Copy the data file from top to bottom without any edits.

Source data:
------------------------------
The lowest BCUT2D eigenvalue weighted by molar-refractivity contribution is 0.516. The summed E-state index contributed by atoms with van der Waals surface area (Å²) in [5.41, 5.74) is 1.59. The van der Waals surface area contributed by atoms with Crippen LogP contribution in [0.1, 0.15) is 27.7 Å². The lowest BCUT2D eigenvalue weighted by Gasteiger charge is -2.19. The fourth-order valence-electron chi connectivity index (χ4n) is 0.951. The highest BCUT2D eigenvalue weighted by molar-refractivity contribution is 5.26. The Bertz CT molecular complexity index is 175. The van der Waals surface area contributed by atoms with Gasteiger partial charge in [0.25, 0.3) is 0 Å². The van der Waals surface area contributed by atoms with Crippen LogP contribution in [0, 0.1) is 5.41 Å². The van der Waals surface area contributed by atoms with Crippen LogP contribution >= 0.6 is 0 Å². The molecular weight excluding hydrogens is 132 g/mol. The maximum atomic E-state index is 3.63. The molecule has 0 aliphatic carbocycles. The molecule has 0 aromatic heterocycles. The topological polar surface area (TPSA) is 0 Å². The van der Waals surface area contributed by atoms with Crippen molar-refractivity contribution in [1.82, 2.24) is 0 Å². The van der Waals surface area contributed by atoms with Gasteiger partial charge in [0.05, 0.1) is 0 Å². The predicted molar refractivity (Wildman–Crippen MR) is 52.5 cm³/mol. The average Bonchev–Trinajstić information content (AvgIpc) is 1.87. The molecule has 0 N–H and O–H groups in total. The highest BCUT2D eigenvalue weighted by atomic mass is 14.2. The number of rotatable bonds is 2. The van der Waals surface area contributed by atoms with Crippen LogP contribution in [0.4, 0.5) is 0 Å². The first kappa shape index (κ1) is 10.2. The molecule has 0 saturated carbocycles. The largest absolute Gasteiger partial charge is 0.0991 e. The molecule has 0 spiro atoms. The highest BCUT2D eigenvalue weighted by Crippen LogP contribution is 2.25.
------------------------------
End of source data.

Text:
The lowest BCUT2D eigenvalue weighted by molar-refractivity contribution is 0.516. The summed E-state index contributed by atoms with van der Waals surface area (Å²) in [5.41, 5.74) is 1.59. The van der Waals surface area contributed by atoms with Crippen LogP contribution in [0.1, 0.15) is 27.7 Å². The lowest BCUT2D eigenvalue weighted by Gasteiger charge is -2.19. The fourth-order valence-electron chi connectivity index (χ4n) is 0.951. The highest BCUT2D eigenvalue weighted by molar-refractivity contribution is 5.26. The Bertz CT molecular complexity index is 175. The van der Waals surface area contributed by atoms with Gasteiger partial charge in [0.25, 0.3) is 0 Å². The van der Waals surface area contributed by atoms with Crippen LogP contribution in [0, 0.1) is 5.41 Å². The van der Waals surface area contributed by atoms with Crippen LogP contribution >= 0.6 is 0 Å². The molecular weight excluding hydrogens is 132 g/mol. The maximum atomic E-state index is 3.63. The molecule has 0 aliphatic carbocycles. The molecule has 0 aromatic heterocycles. The topological polar surface area (TPSA) is 0 Å². The van der Waals surface area contributed by atoms with Crippen molar-refractivity contribution in [1.82, 2.24) is 0 Å². The van der Waals surface area contributed by atoms with Gasteiger partial charge in [0.05, 0.1) is 0 Å². The predicted molar refractivity (Wildman–Crippen MR) is 52.5 cm³/mol. The average Bonchev–Trinajstić information content (AvgIpc) is 1.87. The molecule has 0 N–H and O–H groups in total. The highest BCUT2D eigenvalue weighted by atomic mass is 14.2. The number of rotatable bonds is 2. The van der Waals surface area contributed by atoms with Crippen LogP contribution in [0.4, 0.5) is 0 Å². The first kappa shape index (κ1) is 10.2. The molecule has 0 saturated carbocycles. The largest absolute Gasteiger partial charge is 0.0991 e. The molecule has 0 spiro atoms. The highest BCUT2D eigenvalue weighted by Crippen LogP contribution is 2.25.